Conducting interviews

When you reach the stage of interviewing candidates it’s a good idea to remember that this is not code for interrogation. Ostensibly you, the interviewer are in control of the meeting but that responsibility needs to be tempered with the understanding that you’ll be judged on how attractive you and your company are on the basis of the meeting. Good candidates will always have options so if you put them off your business by adopting an interrogative style then there’ll be no going back. To add insult to injury, they’ll tell anyone else they know that the business wasn’t great at interviewing and that the interviewer was an arrogant so & so etc.

What we’re not saying is give the candidates an easy ride and don’t ask taxing questions. But before you do get stuck in, put the candidate at ease ask some light, social questions, get to know a little bit more about them and set a friendly and respectful tone. Both interviewer and interviewee will perform better if they are relaxed and feel comfortable with each other.

So to make the interview really work the key is:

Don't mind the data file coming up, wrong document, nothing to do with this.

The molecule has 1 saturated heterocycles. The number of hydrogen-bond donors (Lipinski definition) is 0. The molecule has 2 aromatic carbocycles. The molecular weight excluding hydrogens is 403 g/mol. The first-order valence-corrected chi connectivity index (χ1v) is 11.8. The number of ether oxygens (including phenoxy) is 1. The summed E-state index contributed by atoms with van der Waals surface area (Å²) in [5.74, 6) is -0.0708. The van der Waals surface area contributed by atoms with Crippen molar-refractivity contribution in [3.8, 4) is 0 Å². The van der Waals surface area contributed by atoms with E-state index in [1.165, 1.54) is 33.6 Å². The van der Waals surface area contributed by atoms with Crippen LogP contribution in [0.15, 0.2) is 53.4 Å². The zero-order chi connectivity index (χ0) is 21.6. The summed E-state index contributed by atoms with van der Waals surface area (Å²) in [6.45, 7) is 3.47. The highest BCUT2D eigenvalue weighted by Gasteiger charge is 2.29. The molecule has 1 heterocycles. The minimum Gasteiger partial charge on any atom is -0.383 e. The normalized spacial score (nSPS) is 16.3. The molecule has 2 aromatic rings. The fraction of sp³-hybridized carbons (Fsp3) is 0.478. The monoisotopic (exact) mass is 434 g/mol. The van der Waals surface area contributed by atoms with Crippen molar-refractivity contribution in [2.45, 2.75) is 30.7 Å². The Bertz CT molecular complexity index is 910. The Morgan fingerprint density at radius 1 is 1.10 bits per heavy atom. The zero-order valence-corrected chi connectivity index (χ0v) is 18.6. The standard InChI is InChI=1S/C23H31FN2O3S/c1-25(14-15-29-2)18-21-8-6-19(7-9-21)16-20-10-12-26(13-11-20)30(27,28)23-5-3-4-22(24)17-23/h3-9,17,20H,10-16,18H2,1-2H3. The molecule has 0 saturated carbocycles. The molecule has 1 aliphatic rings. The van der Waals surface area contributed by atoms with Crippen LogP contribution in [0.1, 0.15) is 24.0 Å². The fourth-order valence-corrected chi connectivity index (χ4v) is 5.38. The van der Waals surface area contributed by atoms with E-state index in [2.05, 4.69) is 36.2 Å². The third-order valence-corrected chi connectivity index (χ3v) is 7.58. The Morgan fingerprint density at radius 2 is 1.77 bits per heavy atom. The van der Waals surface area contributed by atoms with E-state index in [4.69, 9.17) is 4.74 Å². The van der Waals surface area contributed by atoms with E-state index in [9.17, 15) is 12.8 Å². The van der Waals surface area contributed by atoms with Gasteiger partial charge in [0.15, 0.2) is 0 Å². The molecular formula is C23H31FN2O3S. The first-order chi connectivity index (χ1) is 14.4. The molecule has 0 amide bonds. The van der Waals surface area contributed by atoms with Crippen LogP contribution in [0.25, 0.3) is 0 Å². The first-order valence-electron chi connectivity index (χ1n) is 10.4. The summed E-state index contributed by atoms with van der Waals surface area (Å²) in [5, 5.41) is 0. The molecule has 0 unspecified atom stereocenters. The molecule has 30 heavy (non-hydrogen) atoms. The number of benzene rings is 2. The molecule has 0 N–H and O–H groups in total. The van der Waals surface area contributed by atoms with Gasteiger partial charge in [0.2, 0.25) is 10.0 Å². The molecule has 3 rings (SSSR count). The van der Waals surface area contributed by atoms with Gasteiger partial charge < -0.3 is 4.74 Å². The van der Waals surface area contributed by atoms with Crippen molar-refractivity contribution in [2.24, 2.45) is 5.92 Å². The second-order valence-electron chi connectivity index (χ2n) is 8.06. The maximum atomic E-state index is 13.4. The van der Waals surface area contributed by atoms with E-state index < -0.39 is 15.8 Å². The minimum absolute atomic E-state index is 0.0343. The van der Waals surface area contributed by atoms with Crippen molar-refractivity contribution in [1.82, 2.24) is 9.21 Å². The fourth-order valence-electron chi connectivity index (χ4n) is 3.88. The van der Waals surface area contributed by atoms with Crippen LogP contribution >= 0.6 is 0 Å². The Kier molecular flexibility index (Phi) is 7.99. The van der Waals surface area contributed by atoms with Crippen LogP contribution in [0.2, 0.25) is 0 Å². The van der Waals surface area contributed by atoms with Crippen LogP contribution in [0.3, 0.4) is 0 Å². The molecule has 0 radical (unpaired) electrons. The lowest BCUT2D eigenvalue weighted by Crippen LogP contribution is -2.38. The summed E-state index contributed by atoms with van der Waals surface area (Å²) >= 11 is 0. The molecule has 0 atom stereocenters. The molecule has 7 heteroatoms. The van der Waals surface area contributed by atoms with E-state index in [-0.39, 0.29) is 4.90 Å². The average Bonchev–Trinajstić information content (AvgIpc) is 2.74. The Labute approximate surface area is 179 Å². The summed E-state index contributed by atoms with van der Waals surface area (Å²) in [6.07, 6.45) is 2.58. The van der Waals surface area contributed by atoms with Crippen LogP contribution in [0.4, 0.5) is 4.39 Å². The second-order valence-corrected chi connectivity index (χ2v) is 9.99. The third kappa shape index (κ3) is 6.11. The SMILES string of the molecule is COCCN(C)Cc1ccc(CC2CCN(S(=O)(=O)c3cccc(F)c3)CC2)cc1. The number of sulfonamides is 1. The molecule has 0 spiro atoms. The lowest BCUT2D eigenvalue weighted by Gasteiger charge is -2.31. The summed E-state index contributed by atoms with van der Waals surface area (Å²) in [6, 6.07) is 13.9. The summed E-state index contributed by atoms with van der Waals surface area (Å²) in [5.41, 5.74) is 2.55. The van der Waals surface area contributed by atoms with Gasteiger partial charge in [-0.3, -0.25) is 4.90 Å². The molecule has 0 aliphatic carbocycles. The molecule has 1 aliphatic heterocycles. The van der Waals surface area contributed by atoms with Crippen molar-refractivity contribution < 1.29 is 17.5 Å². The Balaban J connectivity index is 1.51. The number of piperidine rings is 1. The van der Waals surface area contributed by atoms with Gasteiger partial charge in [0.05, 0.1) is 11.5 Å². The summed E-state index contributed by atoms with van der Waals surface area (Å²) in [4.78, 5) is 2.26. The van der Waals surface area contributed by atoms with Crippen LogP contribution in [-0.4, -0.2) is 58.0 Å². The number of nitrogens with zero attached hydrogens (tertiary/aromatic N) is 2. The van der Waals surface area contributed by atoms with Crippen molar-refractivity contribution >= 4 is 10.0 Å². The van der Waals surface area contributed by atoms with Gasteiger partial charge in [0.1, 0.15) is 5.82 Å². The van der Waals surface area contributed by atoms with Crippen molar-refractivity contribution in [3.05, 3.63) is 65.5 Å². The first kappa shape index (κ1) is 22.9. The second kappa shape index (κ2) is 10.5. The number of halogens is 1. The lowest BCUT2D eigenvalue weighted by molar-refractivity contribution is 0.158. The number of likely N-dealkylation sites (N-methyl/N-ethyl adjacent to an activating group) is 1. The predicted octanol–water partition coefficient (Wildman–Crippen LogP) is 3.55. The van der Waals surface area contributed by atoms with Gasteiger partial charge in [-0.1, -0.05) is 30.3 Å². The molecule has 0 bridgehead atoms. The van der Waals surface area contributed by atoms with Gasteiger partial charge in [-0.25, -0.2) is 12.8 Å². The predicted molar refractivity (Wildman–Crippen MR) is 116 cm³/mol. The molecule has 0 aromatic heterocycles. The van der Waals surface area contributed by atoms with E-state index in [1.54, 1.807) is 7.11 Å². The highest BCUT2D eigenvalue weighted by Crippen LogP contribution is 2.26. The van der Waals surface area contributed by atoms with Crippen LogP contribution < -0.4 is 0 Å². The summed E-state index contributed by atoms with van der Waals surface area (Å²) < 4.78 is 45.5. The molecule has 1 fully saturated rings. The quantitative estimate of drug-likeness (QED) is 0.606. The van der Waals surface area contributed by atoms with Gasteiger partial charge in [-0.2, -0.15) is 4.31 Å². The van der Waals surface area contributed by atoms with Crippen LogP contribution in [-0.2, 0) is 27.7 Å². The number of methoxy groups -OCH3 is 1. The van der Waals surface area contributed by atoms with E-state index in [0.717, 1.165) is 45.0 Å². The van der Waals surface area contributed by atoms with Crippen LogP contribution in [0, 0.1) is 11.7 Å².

• Preparation – Understand your role in depth and in detail
  • Preparation – Read the candidates CV, check out their social network profiles and pick up informal references if you can.
  • Preparation – Create a suite of questions to create an understanding of skills match, culture fit and the candidate’s desire to join your business

…and what that means in practice is:

  • Prepare a thorough job specification with as much detail as is practical and necessary for the candidate to understand the role. Prepare to be questioned closely on detail points and other aspects. A well prepared and motivated candidate will ask questions (it’s a great sign)
  • Spend some time reviewing the candidates CV so that you can go directly to relevant points made and ask pertinent questions. If you shuffle about looking for information to allow you to ask questions then you’ll look unprofessional. The social network information will help in understanding broader interests, connections, viewpoints (good or bad) and attitudes, behaviours and values. No bad thing given what you want is an alignment in those for both the candidate and the business.
  • Spend time thinking about what it is you want to get from the candidate and prepare the questions. Using the same questions for each candidate will help you score them more effectively and ultimately build a profile that can be used for subsequent on boarding or objective setting etc.